• UGA engineers are exploring ways to harvest electricity directly from plants. Led by Ramaraja Ramasamy, assistant professor in UGA College of Engineering, they developed a way to interrupt plant photosynthesis so that electrons could be captured before the plant uses them to make sugars needed for growth and reproduction.
  • A Center of Excellence in Renewable Energy, run jointly by UGA and University of Puerto Rico since 2011, focuses on producing biofuels from freshwater microalgae and marine macroalgae. Faculty and students have joint projects that focus on algal cultivation, biomass fractionation, conversion of algae to liquid and gaseous fuels and byproducts.
  • UGA engineers Suraj Sharma, College of Family and Consumer Sciences, and K.C. Das, College of Engineering, developed a method to turn algae extracted from wastewater into sustainable bioplastic. UGA graduate Ryan Hunt, who studied with Das, licensed the technology and co-founded Algix. Now based in Mississippi, the company harvests algae from catfish operations, livestock farms and wastewater treatment plants.

The Future of Bioenergy in the South

The American South, home not only to peanuts, corn, pecans and cotton, but also millions of acres of commercial forests, has huge biomass reserves that are among the most significant bioenergy sources in the U.S. Consequently, with the bioenergy industry eyeing the Southeast’s bioenergy reserves for future development, researchers are studying its impact on the environment, as well as public opinion about the biofuel industry.

  • Research by Puneet Dwivedi, assistant professor, Warnell School of Forestry and Natural Resources, has found that the wood pellets exported to Europe from the Southern United States to generate electricity are boosting European efforts to cut greenhouse gas emissions.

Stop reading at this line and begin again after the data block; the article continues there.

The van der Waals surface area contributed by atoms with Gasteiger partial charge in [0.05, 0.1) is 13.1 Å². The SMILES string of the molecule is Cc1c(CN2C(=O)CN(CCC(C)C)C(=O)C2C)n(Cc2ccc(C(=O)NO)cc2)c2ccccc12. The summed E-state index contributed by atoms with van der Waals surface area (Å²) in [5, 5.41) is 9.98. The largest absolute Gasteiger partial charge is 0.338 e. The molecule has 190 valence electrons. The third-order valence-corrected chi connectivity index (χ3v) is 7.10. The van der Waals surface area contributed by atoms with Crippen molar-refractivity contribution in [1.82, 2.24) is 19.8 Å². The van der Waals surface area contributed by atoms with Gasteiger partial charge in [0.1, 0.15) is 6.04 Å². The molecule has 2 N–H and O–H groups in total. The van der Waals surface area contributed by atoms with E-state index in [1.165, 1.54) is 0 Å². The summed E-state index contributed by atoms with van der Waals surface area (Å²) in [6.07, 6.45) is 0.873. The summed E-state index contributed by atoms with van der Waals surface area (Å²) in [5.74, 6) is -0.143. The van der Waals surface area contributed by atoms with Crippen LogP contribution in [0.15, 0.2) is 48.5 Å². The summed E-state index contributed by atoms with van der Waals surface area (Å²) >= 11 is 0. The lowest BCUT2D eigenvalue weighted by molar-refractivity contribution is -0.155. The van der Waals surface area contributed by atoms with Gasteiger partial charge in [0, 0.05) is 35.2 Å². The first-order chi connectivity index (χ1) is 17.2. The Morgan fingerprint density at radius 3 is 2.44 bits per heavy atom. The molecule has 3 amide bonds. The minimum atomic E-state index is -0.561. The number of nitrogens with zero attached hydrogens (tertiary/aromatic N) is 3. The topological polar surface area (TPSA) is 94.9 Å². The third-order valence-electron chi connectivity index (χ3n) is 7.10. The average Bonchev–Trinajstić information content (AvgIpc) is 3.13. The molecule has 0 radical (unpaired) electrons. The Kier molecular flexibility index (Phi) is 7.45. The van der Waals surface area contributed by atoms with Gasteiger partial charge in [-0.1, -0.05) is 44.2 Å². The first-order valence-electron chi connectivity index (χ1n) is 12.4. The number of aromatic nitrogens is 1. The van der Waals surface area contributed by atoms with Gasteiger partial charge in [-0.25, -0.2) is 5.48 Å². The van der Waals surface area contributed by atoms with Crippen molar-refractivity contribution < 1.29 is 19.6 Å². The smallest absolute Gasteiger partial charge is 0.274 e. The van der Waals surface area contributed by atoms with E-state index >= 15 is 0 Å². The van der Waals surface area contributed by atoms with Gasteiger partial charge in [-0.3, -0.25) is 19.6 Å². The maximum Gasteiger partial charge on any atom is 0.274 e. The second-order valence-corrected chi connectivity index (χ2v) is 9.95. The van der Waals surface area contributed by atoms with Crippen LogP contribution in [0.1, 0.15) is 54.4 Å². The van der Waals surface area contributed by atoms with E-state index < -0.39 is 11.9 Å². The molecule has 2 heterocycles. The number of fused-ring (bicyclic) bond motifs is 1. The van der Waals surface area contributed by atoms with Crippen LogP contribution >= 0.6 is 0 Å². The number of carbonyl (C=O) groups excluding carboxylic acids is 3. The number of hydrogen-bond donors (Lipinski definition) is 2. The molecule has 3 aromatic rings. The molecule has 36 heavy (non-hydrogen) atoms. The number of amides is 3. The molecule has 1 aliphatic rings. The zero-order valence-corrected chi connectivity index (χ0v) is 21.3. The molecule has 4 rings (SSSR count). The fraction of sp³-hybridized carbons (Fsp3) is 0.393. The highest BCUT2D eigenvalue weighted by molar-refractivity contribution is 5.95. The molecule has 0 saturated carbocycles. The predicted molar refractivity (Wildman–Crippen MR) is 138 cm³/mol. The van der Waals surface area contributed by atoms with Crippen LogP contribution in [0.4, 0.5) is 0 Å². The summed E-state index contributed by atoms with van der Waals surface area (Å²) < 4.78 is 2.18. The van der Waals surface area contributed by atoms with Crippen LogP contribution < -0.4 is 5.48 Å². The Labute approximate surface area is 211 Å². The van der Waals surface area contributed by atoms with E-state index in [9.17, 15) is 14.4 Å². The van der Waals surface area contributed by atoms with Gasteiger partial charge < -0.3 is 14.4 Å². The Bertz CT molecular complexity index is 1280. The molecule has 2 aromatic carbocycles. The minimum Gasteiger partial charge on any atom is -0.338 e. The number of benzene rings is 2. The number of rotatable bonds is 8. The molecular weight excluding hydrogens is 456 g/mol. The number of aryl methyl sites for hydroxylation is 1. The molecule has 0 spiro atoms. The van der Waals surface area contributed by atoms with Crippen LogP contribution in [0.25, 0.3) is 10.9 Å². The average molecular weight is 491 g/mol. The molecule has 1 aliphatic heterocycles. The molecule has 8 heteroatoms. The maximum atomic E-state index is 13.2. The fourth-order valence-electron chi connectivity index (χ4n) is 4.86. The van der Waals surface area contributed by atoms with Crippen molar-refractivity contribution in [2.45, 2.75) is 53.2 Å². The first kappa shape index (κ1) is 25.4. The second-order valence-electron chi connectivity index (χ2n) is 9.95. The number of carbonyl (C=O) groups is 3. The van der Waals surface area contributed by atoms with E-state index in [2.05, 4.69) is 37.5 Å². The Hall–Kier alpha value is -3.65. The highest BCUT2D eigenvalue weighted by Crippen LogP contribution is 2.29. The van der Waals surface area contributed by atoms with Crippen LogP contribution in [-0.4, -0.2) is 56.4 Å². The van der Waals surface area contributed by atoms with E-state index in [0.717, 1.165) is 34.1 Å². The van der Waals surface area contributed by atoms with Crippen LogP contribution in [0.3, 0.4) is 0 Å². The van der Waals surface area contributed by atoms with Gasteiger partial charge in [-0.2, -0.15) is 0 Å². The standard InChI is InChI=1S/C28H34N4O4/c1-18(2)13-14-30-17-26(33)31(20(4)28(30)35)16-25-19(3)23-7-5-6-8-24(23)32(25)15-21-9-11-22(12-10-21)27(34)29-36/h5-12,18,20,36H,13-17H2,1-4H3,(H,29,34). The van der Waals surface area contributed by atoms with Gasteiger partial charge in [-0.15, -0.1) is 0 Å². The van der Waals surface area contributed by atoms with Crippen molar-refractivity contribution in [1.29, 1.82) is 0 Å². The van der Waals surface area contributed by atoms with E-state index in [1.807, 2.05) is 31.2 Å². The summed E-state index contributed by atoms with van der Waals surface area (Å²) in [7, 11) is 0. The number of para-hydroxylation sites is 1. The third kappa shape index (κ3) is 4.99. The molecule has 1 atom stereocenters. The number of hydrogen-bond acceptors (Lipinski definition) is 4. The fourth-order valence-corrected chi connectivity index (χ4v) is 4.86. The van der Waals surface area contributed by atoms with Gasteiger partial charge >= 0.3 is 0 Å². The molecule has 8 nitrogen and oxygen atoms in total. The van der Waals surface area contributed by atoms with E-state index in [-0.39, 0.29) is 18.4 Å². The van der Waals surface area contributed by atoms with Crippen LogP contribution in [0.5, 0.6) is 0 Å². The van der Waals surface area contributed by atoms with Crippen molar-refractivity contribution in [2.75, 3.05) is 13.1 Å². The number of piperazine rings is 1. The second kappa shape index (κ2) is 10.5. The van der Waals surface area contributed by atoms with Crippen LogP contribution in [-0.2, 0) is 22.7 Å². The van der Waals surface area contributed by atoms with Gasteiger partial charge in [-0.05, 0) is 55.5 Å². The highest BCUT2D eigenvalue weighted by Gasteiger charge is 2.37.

• A study by researchers from UGA, University of Florida and Virginia Tech found that the rapidly expanding forest biomass energy development in the Southeast has large implications for wildlife and biodiversity. The study will provide guidance for up-front evaluation of risks and opportunities of bioenergy production.
  • Researchers from the Center for Integrative Conservation Research conducted in-depth interviews with community members to understand the social and economic factors working for and against new bioenergy developments.

Education for a Sustainable Future

BSRI aims to inform a variety of audiences about bioenergy research, energy concerns and sustainability issues affecting the planet.

  • UGA was the lead institution at the inaugural 2012 SEC symposium, “Impact of the Southeast in the World’s Renewable Energy Future.” Researchers from the 14 Southeastern Conference universities discussed the unique energy opportunities within the Southeast, and the obstacles that must be overcome to make renewable energy sources efficient and cost-effective.
  • UGA’s Biomanufacturing and Bioprocessing Professional Science Master’s Program brings together scientific, engineering and business faculty to train a cutting-edge biotech workforce. Students in the program, led by Joy Peterson, associate professor of microbiology and director and graduate coordinator of the MBB program, gain access to state-of-the-art equipment, practical training experiences and contacts with the industry that ensure their readiness for the workplace.
  • Athens middle-school students experience firsthand how wood and other organic materials generate energy at the annual Bioenergy Day @UGA, an event sponsored by BSRI in collaboration with the Office of Service Learning and the State Botanical Garden. UGA faculty and students guide them through hands-on displays about producing renewable energy from biological sources. Interactive exhibits are developed by staff from the BioEnergy Science Center in collaboration with the Creative Discovery Museum in Chattanooga, Tennessee.